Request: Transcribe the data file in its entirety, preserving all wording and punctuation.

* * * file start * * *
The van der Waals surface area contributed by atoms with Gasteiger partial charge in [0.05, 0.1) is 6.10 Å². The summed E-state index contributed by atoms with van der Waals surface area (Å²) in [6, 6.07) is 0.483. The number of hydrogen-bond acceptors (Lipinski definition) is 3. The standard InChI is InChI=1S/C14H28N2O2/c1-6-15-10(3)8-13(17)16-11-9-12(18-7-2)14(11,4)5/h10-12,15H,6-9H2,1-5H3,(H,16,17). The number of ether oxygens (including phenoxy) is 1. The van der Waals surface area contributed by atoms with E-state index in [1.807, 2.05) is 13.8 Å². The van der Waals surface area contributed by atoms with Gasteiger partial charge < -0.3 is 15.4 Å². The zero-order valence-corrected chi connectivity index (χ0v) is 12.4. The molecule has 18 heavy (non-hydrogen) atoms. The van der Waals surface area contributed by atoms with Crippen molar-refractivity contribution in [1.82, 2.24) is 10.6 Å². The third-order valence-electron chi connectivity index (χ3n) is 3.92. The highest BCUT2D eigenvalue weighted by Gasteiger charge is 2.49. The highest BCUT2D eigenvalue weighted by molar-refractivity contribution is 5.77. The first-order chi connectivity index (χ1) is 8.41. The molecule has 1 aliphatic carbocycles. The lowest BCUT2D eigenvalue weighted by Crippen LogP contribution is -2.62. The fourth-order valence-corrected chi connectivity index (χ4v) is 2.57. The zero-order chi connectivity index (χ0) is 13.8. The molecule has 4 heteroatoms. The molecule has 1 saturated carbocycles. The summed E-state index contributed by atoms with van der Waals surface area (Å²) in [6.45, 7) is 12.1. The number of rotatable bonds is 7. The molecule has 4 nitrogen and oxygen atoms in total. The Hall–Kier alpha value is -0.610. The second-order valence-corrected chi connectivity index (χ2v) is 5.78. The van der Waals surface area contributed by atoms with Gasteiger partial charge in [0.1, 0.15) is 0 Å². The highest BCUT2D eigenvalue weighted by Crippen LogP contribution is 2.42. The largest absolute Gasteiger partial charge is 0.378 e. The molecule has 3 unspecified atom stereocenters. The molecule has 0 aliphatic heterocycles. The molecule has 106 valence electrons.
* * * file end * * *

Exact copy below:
The van der Waals surface area contributed by atoms with Gasteiger partial charge in [0.05, 0.1) is 6.10 Å². The summed E-state index contributed by atoms with van der Waals surface area (Å²) in [6, 6.07) is 0.483. The number of hydrogen-bond acceptors (Lipinski definition) is 3. The standard InChI is InChI=1S/C14H28N2O2/c1-6-15-10(3)8-13(17)16-11-9-12(18-7-2)14(11,4)5/h10-12,15H,6-9H2,1-5H3,(H,16,17). The number of ether oxygens (including phenoxy) is 1. The van der Waals surface area contributed by atoms with E-state index in [1.807, 2.05) is 13.8 Å². The van der Waals surface area contributed by atoms with Gasteiger partial charge < -0.3 is 15.4 Å². The zero-order valence-corrected chi connectivity index (χ0v) is 12.4. The molecule has 18 heavy (non-hydrogen) atoms. The van der Waals surface area contributed by atoms with Crippen molar-refractivity contribution in [1.82, 2.24) is 10.6 Å². The third-order valence-electron chi connectivity index (χ3n) is 3.92. The highest BCUT2D eigenvalue weighted by Gasteiger charge is 2.49. The highest BCUT2D eigenvalue weighted by molar-refractivity contribution is 5.77. The first-order chi connectivity index (χ1) is 8.41. The molecule has 1 aliphatic carbocycles. The lowest BCUT2D eigenvalue weighted by Crippen LogP contribution is -2.62. The fourth-order valence-corrected chi connectivity index (χ4v) is 2.57. The zero-order chi connectivity index (χ0) is 13.8. The molecule has 4 heteroatoms. The molecule has 1 saturated carbocycles. The summed E-state index contributed by atoms with van der Waals surface area (Å²) in [6.45, 7) is 12.1. The number of rotatable bonds is 7. The molecule has 4 nitrogen and oxygen atoms in total. The Hall–Kier alpha value is -0.610. The second-order valence-corrected chi connectivity index (χ2v) is 5.78. The van der Waals surface area contributed by atoms with Gasteiger partial charge in [0.1, 0.15) is 0 Å². The highest BCUT2D eigenvalue weighted by Crippen LogP contribution is 2.42. The largest absolute Gasteiger partial charge is 0.378 e. The molecule has 3 unspecified atom stereocenters. The molecule has 0 aliphatic heterocycles. The molecule has 106 valence electrons.